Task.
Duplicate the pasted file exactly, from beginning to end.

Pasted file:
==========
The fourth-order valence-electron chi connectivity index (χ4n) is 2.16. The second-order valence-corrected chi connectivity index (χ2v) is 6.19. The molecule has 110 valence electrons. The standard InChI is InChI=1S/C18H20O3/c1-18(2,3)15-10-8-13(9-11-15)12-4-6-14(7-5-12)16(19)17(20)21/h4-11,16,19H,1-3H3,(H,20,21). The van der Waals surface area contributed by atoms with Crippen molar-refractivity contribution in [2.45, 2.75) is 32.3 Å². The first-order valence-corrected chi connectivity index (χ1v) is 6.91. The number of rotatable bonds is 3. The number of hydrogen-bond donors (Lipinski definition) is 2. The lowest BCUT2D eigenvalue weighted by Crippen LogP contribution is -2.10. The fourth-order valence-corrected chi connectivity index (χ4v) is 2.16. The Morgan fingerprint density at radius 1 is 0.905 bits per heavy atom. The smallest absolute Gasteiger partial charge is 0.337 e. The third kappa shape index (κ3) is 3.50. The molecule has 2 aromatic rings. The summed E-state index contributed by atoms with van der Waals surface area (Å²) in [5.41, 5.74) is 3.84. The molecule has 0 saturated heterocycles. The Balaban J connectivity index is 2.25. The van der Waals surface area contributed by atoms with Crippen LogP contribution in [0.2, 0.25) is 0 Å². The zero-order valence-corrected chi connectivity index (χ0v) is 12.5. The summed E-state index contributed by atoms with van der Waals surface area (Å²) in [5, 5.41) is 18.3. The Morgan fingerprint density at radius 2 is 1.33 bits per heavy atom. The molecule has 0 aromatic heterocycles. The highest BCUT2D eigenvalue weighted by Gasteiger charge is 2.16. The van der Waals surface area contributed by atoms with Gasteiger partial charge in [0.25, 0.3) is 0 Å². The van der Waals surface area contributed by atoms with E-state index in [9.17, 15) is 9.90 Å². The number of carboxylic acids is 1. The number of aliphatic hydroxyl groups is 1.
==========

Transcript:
The fourth-order valence-electron chi connectivity index (χ4n) is 2.16. The second-order valence-corrected chi connectivity index (χ2v) is 6.19. The molecule has 110 valence electrons. The standard InChI is InChI=1S/C18H20O3/c1-18(2,3)15-10-8-13(9-11-15)12-4-6-14(7-5-12)16(19)17(20)21/h4-11,16,19H,1-3H3,(H,20,21). The van der Waals surface area contributed by atoms with Crippen molar-refractivity contribution in [2.45, 2.75) is 32.3 Å². The first-order valence-corrected chi connectivity index (χ1v) is 6.91. The number of rotatable bonds is 3. The number of hydrogen-bond donors (Lipinski definition) is 2. The lowest BCUT2D eigenvalue weighted by Crippen LogP contribution is -2.10. The fourth-order valence-corrected chi connectivity index (χ4v) is 2.16. The Morgan fingerprint density at radius 1 is 0.905 bits per heavy atom. The smallest absolute Gasteiger partial charge is 0.337 e. The third kappa shape index (κ3) is 3.50. The molecule has 2 aromatic rings. The summed E-state index contributed by atoms with van der Waals surface area (Å²) in [5.41, 5.74) is 3.84. The molecule has 0 saturated heterocycles. The Balaban J connectivity index is 2.25. The van der Waals surface area contributed by atoms with Crippen LogP contribution in [0.2, 0.25) is 0 Å². The zero-order valence-corrected chi connectivity index (χ0v) is 12.5. The summed E-state index contributed by atoms with van der Waals surface area (Å²) in [5, 5.41) is 18.3. The Morgan fingerprint density at radius 2 is 1.33 bits per heavy atom. The molecule has 0 aromatic heterocycles. The highest BCUT2D eigenvalue weighted by Gasteiger charge is 2.16. The van der Waals surface area contributed by atoms with Gasteiger partial charge in [0.25, 0.3) is 0 Å². The van der Waals surface area contributed by atoms with E-state index in [9.17, 15) is 9.90 Å². The number of carboxylic acids is 1. The number of aliphatic hydroxyl groups is 1.